TRENTON — Several environmental groups called on Gov. Phil Murphy on Monday to fulfill his campaign pledge to appoint new Pinelands Commissioners who will better protect the 1.1 million acre preserve.
Some called for Murphy to also replace Pinelands Commission Executive Director Nancy Wittenberg, dubbing her “pro development,” at a news conference on the steps of the State House.
“The first thing Murphy should have done was to remove Sean Earlen as Chair and replace him with an environmentalist,” said N.J. Sierra Club Director Jeff Tittel. “ He had the authority to do this on day one, and he also has the ability to nominate seven commissioners but has nominated none.”
Earlen is the Burlington County appointee, not a gubernatorial appointee, but he could be replaced as chair by Murphy, the groups said.
About 5,000 people signed a petition supporting a change to the Pinelands Commission leadership, said Pinelands Preservation Alliance Deputy Director Jaclyn Rhoads, who was delivering petitions to the governor Monday afternoon.
The Kirkwood-Cohansey aquifer lies under the Pinelands, and it provides drinking water for 17 million people and must be protected, according to the groups.
Rhoads said her organization heard Monday from Murphy, who said he is instructing his staff to do the work needed to move appointments forward.
“We are hoping something will be done by the end of the year,” said Rhoads. Appointees will need to be approved by the Senate Judiciary Committee and the full Senate.
Tittel said Gov. Chris Christie “stacked the Pinelands Commission with pro-development cronies so he could push through dangerous projects including pipelines.”
However, some of the strongest voices for preservation on the commission are gubernatorial appointees Mark Lohbauer, Candace Ashmun and Edward Lloyd.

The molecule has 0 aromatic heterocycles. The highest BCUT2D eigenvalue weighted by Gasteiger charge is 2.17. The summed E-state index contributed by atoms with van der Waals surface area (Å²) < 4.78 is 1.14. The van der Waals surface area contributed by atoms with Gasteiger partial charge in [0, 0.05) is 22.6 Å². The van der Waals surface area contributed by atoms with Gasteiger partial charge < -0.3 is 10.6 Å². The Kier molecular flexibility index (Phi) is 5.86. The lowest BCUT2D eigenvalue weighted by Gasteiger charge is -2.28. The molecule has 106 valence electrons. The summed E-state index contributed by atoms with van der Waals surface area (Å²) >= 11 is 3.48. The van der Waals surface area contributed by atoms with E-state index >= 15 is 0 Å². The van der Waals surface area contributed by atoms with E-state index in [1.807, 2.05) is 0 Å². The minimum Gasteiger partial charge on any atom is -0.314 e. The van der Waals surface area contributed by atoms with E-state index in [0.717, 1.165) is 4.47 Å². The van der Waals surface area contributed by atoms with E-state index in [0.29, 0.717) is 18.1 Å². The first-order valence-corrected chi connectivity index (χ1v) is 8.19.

And the seven county appointees have voted to support controversial projects, including the most recent vote for a South Jersey Gas pipeline to the B.L. England plant, more often than have the seven gubernatorial appointees. Only two of the gubernatorial appointees — Ocean City Councilman Bob Barr and Lacey Township Committeeman Gary Quinn — voted for the pipeline, for example, which all seven county appointees supported.
There is also a federal appointee to represent the interests of the U.S. Park Service, as the Pinelands are a national and state preserve.
Other groups participating in the news conference included the Association of New Jersey Environmental Commissions, Environment New Jersey, People Over Pipelines, Food and Water Watch and Clean Water Action.
The Sierra Club and others have sued the state over the commission’s vote to allow South Jersey Gas to build a 22-mile pipeline from Maurice River Township to Beesleys Point in Upper Township. It would allow the B.L. England power plant there to repower using natural gas rather than coal and oil it operated on for decades.
Rhoads said commission staff has worked in recent years to shut the public out of key decision-making steps.
She said the most recent example is the staff’s effort to stop third parties from appealing a recommendation by Executive Director Nancy Wittenberg to allow the state Department of Environmental Protection to clear cut about 16 acres of pines around the Bass River State Forest fire tower to improve visibility for fire spotters.
The pipeline was opposed by many environmentalists but supported by many local officials as a way to bring jobs to the region and keep the power plant operational.
Recently the mayor of Upper Township announced the plant is being decommissioned as a coal and oil plant. The plant is no longer needed by PJM Interconnection so is being allowed to shut down.
It is unclear if the company still intends to convert it to a natural gas plant. No one from the company that owns it, RC Cape May Holdings, has responded to calls for comment.
But State Senator Jeff Van Drew said Friday he believes the company is considering all of its options and has not yet made a decision.
If the company intended to abandon the natural gas conversion it would have let him know, he said.